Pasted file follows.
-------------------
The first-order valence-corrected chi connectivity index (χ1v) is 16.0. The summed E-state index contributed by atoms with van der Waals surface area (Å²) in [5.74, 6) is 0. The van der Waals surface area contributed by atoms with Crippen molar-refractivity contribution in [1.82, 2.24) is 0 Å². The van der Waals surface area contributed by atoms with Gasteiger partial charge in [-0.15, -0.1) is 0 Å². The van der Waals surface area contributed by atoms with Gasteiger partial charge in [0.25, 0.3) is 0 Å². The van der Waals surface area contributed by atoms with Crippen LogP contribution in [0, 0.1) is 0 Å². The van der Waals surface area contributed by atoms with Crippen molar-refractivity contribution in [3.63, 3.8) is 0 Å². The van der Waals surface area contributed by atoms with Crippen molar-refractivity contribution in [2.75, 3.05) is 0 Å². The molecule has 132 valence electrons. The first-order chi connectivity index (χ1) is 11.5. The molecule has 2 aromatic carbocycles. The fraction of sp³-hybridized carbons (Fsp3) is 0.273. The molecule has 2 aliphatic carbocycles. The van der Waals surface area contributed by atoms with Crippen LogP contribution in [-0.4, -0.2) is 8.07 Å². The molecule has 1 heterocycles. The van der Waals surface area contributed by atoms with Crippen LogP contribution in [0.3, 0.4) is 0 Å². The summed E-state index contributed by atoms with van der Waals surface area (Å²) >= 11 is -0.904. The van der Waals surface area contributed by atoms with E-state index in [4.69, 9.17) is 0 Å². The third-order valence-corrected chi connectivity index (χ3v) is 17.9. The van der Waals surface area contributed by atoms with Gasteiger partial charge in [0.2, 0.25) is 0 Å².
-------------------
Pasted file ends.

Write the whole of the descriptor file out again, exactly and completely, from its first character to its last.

The first-order valence-corrected chi connectivity index (χ1v) is 16.0. The summed E-state index contributed by atoms with van der Waals surface area (Å²) in [5.74, 6) is 0. The van der Waals surface area contributed by atoms with Crippen molar-refractivity contribution in [1.82, 2.24) is 0 Å². The van der Waals surface area contributed by atoms with Gasteiger partial charge in [-0.15, -0.1) is 0 Å². The van der Waals surface area contributed by atoms with Gasteiger partial charge in [0.25, 0.3) is 0 Å². The van der Waals surface area contributed by atoms with Crippen LogP contribution in [0, 0.1) is 0 Å². The van der Waals surface area contributed by atoms with Crippen molar-refractivity contribution in [3.63, 3.8) is 0 Å². The van der Waals surface area contributed by atoms with Crippen molar-refractivity contribution in [2.75, 3.05) is 0 Å². The molecule has 132 valence electrons. The first-order chi connectivity index (χ1) is 11.5. The molecule has 2 aromatic carbocycles. The fraction of sp³-hybridized carbons (Fsp3) is 0.273. The molecule has 2 aliphatic carbocycles. The van der Waals surface area contributed by atoms with Crippen LogP contribution in [-0.4, -0.2) is 8.07 Å². The molecule has 1 heterocycles. The van der Waals surface area contributed by atoms with Crippen LogP contribution in [0.3, 0.4) is 0 Å². The summed E-state index contributed by atoms with van der Waals surface area (Å²) >= 11 is -0.904. The van der Waals surface area contributed by atoms with E-state index in [4.69, 9.17) is 0 Å². The third-order valence-corrected chi connectivity index (χ3v) is 17.9. The van der Waals surface area contributed by atoms with Gasteiger partial charge in [0.2, 0.25) is 0 Å².